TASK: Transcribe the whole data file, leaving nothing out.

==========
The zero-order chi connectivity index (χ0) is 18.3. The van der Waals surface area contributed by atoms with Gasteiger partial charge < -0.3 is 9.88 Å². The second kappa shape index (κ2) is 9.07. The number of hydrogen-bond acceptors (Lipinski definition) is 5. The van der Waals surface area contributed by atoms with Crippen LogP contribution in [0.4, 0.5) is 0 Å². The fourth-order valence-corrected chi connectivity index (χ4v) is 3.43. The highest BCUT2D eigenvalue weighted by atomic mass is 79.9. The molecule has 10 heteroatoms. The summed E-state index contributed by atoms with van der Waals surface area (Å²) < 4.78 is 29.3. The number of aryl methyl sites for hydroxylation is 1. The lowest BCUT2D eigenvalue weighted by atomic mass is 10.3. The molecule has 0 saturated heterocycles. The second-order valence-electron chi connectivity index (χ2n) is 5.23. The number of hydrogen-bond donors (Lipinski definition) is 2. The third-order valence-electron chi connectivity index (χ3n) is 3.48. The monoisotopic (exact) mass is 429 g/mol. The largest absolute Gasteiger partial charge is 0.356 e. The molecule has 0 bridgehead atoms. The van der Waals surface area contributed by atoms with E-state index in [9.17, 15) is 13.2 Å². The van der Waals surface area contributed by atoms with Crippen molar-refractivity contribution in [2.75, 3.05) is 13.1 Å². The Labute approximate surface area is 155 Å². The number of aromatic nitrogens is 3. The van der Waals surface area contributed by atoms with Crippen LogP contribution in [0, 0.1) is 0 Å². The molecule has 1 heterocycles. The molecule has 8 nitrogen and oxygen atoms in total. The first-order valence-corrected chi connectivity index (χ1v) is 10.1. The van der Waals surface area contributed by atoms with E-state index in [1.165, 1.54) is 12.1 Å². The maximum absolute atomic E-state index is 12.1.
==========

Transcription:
The zero-order chi connectivity index (χ0) is 18.3. The van der Waals surface area contributed by atoms with Gasteiger partial charge < -0.3 is 9.88 Å². The second kappa shape index (κ2) is 9.07. The number of hydrogen-bond acceptors (Lipinski definition) is 5. The van der Waals surface area contributed by atoms with Crippen LogP contribution in [0.4, 0.5) is 0 Å². The fourth-order valence-corrected chi connectivity index (χ4v) is 3.43. The highest BCUT2D eigenvalue weighted by atomic mass is 79.9. The molecule has 10 heteroatoms. The summed E-state index contributed by atoms with van der Waals surface area (Å²) < 4.78 is 29.3. The number of aryl methyl sites for hydroxylation is 1. The lowest BCUT2D eigenvalue weighted by atomic mass is 10.3. The molecule has 0 saturated heterocycles. The second-order valence-electron chi connectivity index (χ2n) is 5.23. The number of hydrogen-bond donors (Lipinski definition) is 2. The third-order valence-electron chi connectivity index (χ3n) is 3.48. The monoisotopic (exact) mass is 429 g/mol. The largest absolute Gasteiger partial charge is 0.356 e. The molecule has 0 bridgehead atoms. The van der Waals surface area contributed by atoms with E-state index in [9.17, 15) is 13.2 Å². The van der Waals surface area contributed by atoms with Crippen molar-refractivity contribution in [2.75, 3.05) is 13.1 Å². The Labute approximate surface area is 155 Å². The number of aromatic nitrogens is 3. The van der Waals surface area contributed by atoms with Crippen LogP contribution in [0, 0.1) is 0 Å². The molecule has 1 heterocycles. The molecule has 8 nitrogen and oxygen atoms in total. The first-order valence-corrected chi connectivity index (χ1v) is 10.1. The van der Waals surface area contributed by atoms with E-state index in [1.165, 1.54) is 12.1 Å². The maximum absolute atomic E-state index is 12.1.